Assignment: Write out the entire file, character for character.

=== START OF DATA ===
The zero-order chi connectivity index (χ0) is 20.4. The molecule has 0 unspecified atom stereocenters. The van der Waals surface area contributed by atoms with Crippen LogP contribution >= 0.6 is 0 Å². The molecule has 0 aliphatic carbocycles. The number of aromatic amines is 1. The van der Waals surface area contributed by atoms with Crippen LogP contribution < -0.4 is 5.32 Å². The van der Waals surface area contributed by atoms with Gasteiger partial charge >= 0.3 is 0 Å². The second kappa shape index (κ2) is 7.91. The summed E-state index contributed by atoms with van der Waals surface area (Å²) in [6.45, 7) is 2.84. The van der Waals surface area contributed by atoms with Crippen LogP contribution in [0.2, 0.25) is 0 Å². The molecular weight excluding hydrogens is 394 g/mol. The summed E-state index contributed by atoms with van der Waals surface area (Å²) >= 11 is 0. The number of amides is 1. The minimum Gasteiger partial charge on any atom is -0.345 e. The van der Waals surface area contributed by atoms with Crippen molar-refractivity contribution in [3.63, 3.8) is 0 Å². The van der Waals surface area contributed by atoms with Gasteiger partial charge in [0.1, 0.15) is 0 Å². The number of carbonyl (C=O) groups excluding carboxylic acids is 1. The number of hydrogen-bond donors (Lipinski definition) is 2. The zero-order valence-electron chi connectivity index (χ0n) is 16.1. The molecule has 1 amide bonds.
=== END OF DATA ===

The zero-order chi connectivity index (χ0) is 20.4. The molecule has 0 unspecified atom stereocenters. The van der Waals surface area contributed by atoms with Crippen LogP contribution >= 0.6 is 0 Å². The molecule has 0 aliphatic carbocycles. The number of aromatic amines is 1. The van der Waals surface area contributed by atoms with Crippen LogP contribution < -0.4 is 5.32 Å². The van der Waals surface area contributed by atoms with Gasteiger partial charge >= 0.3 is 0 Å². The second kappa shape index (κ2) is 7.91. The summed E-state index contributed by atoms with van der Waals surface area (Å²) in [6.45, 7) is 2.84. The van der Waals surface area contributed by atoms with Crippen LogP contribution in [0.2, 0.25) is 0 Å². The molecular weight excluding hydrogens is 394 g/mol. The summed E-state index contributed by atoms with van der Waals surface area (Å²) >= 11 is 0. The number of amides is 1. The minimum Gasteiger partial charge on any atom is -0.345 e. The van der Waals surface area contributed by atoms with Crippen molar-refractivity contribution in [3.63, 3.8) is 0 Å². The van der Waals surface area contributed by atoms with Gasteiger partial charge in [0.1, 0.15) is 0 Å². The number of carbonyl (C=O) groups excluding carboxylic acids is 1. The number of hydrogen-bond donors (Lipinski definition) is 2. The zero-order valence-electron chi connectivity index (χ0n) is 16.1. The molecule has 1 amide bonds.